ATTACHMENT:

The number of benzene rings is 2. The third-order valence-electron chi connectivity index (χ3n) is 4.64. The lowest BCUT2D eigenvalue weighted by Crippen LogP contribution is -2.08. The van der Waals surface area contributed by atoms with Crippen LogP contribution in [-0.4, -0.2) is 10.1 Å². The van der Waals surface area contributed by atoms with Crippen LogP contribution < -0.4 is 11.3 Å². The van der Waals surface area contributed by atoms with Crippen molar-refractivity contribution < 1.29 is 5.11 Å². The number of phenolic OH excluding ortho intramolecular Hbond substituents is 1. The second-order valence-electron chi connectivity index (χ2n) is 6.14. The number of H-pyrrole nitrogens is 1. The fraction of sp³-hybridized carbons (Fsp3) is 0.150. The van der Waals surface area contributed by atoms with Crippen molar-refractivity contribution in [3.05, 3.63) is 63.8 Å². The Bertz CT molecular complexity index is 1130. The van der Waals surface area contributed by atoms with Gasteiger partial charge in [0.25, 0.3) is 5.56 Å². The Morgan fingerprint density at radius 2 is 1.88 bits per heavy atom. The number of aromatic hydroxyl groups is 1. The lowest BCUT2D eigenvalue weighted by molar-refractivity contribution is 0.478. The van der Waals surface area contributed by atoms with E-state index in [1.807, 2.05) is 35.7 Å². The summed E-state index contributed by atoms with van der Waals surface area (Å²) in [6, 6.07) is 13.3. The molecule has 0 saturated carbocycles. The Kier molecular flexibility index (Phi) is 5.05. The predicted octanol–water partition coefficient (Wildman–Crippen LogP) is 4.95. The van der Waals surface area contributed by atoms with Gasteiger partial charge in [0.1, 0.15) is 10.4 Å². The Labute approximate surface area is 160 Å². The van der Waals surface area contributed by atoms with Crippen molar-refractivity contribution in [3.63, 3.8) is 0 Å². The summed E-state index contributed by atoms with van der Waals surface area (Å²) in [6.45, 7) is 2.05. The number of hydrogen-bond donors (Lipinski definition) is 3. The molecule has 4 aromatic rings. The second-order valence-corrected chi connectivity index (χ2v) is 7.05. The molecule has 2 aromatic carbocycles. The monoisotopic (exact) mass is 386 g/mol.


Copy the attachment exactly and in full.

The number of benzene rings is 2. The third-order valence-electron chi connectivity index (χ3n) is 4.64. The lowest BCUT2D eigenvalue weighted by Crippen LogP contribution is -2.08. The van der Waals surface area contributed by atoms with Crippen LogP contribution in [-0.4, -0.2) is 10.1 Å². The van der Waals surface area contributed by atoms with Crippen LogP contribution < -0.4 is 11.3 Å². The van der Waals surface area contributed by atoms with Crippen molar-refractivity contribution < 1.29 is 5.11 Å². The number of phenolic OH excluding ortho intramolecular Hbond substituents is 1. The second-order valence-electron chi connectivity index (χ2n) is 6.14. The number of H-pyrrole nitrogens is 1. The fraction of sp³-hybridized carbons (Fsp3) is 0.150. The van der Waals surface area contributed by atoms with Crippen molar-refractivity contribution in [3.05, 3.63) is 63.8 Å². The Bertz CT molecular complexity index is 1130. The van der Waals surface area contributed by atoms with Gasteiger partial charge in [0.25, 0.3) is 5.56 Å². The Morgan fingerprint density at radius 2 is 1.88 bits per heavy atom. The number of aromatic hydroxyl groups is 1. The lowest BCUT2D eigenvalue weighted by molar-refractivity contribution is 0.478. The van der Waals surface area contributed by atoms with E-state index in [1.807, 2.05) is 35.7 Å². The summed E-state index contributed by atoms with van der Waals surface area (Å²) in [6, 6.07) is 13.3. The molecule has 0 saturated carbocycles. The Kier molecular flexibility index (Phi) is 5.05. The predicted octanol–water partition coefficient (Wildman–Crippen LogP) is 4.95. The van der Waals surface area contributed by atoms with Gasteiger partial charge in [0.1, 0.15) is 10.4 Å². The Labute approximate surface area is 160 Å². The van der Waals surface area contributed by atoms with Crippen molar-refractivity contribution in [3.63, 3.8) is 0 Å². The summed E-state index contributed by atoms with van der Waals surface area (Å²) in [6.45, 7) is 2.05. The number of hydrogen-bond donors (Lipinski definition) is 3. The molecule has 4 aromatic rings. The second-order valence-corrected chi connectivity index (χ2v) is 7.05. The molecule has 2 aromatic carbocycles. The monoisotopic (exact) mass is 386 g/mol.